First off realize not everyone gets a 160 that is the 80th percentile of test takers and 80% of people who are college graduates and motivated enough to actually show up for the LSAT don't score that highly. This will be the same when you go to law school when 100% of people on the first day of class firmly believe they will be in the top 10% just as the LSAT scenario described above displays you don't need to be a math major to see that 90% of people will not meet their expectations.
With that said is it possible to raise your score? Absolutely if you didn't study at all. The LSAT is a test you can raise your score by 10-15 points from your original diagnostic in my opinion. I took a practice LSAT cold came got a 144 not knowing what anything was. I studied for a few months received a 157 went to a law school, graduated, passed the bar, and became a lawyer. I didn't go to Harvard, Yale, or Stanford either and odds are neither will you again only 1% or so of applicants get in there. However, you don't need a 160 to get into law school or go to Harvard to become a lawyer.
As far as what to do in your particular situation the LSAT in it's current state is an everything to gain nothing to lose situation as I understand it. The vast majority of schools have done away with averaging scores and take only your highest. If you receive a 148 next time around it won't really hurt you as 151 will be your score. If you receive a 160 then you got you wanted. However, I would check with any schools you were seriously interested in before taking the LSAT to find out if me the anonymous internet poster who has no repercussion for being 100% wrong is in fact correct the schools will know far better than me.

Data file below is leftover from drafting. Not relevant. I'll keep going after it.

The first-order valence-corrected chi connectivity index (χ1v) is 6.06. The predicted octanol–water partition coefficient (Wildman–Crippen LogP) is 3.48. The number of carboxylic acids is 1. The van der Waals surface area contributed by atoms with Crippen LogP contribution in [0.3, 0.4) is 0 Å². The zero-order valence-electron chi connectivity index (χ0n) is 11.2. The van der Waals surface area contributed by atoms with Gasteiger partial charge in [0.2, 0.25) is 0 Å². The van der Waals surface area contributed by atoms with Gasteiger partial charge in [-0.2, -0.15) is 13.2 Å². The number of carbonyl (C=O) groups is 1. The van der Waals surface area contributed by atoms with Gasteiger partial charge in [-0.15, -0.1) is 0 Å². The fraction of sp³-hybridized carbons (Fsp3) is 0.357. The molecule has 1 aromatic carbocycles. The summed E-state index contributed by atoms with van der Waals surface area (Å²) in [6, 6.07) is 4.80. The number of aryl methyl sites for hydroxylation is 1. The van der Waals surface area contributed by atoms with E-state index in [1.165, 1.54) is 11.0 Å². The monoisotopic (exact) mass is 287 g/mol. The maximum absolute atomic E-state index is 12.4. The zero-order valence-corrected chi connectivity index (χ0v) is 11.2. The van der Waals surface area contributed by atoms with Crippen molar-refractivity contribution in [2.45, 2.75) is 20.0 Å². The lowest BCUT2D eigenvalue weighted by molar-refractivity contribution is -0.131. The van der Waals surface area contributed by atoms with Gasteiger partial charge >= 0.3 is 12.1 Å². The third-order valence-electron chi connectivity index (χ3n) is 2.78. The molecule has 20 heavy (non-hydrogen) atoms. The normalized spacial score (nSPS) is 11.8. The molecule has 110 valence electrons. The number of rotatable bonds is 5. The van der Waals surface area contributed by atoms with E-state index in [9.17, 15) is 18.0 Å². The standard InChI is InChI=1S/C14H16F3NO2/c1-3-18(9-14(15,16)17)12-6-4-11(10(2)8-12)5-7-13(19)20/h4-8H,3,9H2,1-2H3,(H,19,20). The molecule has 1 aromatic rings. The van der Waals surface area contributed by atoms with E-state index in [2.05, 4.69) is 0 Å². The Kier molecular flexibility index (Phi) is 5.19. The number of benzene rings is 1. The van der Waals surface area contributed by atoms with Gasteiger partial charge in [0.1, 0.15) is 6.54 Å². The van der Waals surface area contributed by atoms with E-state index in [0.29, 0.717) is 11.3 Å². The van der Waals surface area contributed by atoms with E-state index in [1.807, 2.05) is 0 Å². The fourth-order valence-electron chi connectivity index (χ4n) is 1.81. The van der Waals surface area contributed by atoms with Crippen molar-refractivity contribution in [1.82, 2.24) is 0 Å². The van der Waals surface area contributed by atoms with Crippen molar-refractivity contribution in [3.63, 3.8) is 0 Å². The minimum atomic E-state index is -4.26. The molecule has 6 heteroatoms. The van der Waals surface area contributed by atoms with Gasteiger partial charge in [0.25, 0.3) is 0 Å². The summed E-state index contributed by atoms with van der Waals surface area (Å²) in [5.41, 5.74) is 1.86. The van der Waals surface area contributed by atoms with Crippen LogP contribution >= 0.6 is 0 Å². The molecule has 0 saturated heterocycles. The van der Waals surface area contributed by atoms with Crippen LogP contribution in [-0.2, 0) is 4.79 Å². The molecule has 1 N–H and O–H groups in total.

One other thing I tell anyone considering law school is the longer you wait the less likely it is to happen. If you have a 151 and above a 3.0 you can get into a few schools and if the location, cost, and your personal feeling about the school feel good go for it. The longer you wait to enroll the more likely life is going to get in the way of you ever going. That may be a good thing if you don't really want to be a lawyer, but a terrible thing if it is something you really want to do.
You could also apply to the schools you are interested in now and if they reject you bummer if you get accepted great. If you get rejected then retake the LSAT get a higher score and re-apply it shows sincere interest and desire to go law school which I imagine admission committees would like. However, I urge to check with the schools to make sure that is the case.